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Yoga– it’s for everyone

March 23, 2015 6:55 pm by: Category: Opinion 2 Comments A+ / A-

By JT Whitt | gargoyle@flagler.edu

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JT Whitt practicing acrobatic yoga with partner Mary Hickox.

Walking into my first day of Yoga Asana II, I was immediately greeted with a room full of awkward stares. No one was acting particularly rude, but the initial judgment from my peers was unsettling.

I was puzzled until I realized why I was recieving these looks – I was one of the only men present in a classroom packed with women. Brushing off the tension, I put my things down, took off my shoes and sat down awaiting instructions.

Up until that point, I had never practiced yoga. Five minutes into the class, everything seemed to click – I knew that the class was for me. Not only was I surprisingly good at yoga, I was more flexible than I realized.

After our last sequence, my instructor approached me and was shocked to hear that I had never done yoga before. Bewildered, she told me that I could go extremely far in the practice.

Her words were the encouragement I needed to move forward. After my classes, I rushed home and began to follow “yogis” on Instagram and YouTube. I was eager to learn more yoga and try my hand at the more difficult poses. The next couple of classes were just rewarding as the first class, and I found myself improving with time.

The awkward stares I got the first day of class began to transform into something else. Once my peers realized that I didn’t join the class because it was full of girls, and that I was serious about yoga,  they no longer stared at me like an outsider. Many of them approached me outside of class and asked me questions about my practice. Now, I’m just another “yogi” trying to further his ability.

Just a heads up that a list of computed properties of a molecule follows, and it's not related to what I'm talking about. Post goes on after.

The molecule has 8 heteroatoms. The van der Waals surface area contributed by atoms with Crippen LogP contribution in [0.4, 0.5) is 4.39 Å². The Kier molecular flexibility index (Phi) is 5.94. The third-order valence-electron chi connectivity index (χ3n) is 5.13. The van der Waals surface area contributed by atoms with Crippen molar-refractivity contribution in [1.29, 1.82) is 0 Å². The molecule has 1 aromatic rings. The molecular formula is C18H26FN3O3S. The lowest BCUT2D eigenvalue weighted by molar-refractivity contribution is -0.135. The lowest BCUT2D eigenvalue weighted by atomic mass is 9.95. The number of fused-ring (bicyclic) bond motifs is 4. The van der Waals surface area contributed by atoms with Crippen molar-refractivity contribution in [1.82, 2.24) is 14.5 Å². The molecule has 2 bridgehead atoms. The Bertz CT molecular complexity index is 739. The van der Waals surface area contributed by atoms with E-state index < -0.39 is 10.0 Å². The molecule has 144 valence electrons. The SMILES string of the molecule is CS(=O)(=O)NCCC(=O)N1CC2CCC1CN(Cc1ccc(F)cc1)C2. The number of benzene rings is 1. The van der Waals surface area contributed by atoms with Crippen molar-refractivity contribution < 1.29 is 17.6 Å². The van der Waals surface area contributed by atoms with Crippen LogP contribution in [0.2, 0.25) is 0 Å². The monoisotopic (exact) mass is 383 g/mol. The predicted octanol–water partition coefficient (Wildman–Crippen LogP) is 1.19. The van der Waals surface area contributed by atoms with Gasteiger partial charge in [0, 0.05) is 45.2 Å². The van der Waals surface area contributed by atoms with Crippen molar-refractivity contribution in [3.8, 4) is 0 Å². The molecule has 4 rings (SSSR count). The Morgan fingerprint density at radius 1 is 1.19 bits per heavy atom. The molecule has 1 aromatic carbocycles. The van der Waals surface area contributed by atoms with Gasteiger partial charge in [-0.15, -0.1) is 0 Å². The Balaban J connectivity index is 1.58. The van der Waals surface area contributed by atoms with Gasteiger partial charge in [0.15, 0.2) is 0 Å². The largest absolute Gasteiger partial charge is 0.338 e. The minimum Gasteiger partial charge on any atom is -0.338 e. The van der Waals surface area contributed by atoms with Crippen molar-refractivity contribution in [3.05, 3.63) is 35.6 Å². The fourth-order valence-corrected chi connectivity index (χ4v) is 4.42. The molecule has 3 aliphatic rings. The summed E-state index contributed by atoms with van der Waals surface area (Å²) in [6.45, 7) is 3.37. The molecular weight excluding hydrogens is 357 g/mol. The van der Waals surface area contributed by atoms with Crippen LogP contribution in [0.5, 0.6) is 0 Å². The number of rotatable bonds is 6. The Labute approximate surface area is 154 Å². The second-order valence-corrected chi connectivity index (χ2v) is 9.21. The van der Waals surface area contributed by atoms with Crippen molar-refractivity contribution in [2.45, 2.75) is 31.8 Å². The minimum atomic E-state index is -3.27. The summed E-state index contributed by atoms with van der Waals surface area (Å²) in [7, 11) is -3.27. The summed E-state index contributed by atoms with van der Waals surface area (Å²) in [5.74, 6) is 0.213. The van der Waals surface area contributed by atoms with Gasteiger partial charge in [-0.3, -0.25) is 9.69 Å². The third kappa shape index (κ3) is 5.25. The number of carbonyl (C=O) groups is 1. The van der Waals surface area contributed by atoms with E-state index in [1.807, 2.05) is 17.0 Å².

Now that we are halfway through the semester, I find myself working harder each class.

The instructor also pushes me to my true potential. She notices my abilities, and pushes my peers and I try to bind positions, or to stretch a little deeper into a lunge. At the end of each class, she asks us to salute ourselves for our hard work.

Through Yoga, I have found confidence. Yoga has not only helped me build strength and flexibility, I’ve become self-assured through the positive feedback i’ve received. I’ve found a passion in yoga, and I plan to continue moving forward with my practice.

While the first day might have been a little intimidating, I’m glad that I was able to move past the stigma.  To any men who might feel hesitant, I encourage you to give yoga a try. It’s a great thing, and it’s for any gender to enjoy.

 

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Yoga– it’s for everyone Reviewed by on . By JT Whitt | gargoyle@flagler.edu [caption id="attachment_29058" align="alignleft" width="325"] JT Whitt practicing acrobatic yoga with partner Mary Hickox.[/c By JT Whitt | gargoyle@flagler.edu [caption id="attachment_29058" align="alignleft" width="325"] JT Whitt practicing acrobatic yoga with partner Mary Hickox.[/c Rating: 0

Comments (2)

  • Insist on

    That’s true. But only by insisting in, can we truly benefit from this exercise.

    http://www.bocsci.com/description.asp?cas=1001600-56-1

  • creative diagnostics

    I do know the benefits of Yoga and I have loose weight through Yoga. So I want to persuade my mom to do Yoga but she said that she is too old to do Yoga. What can I do to persuade her?

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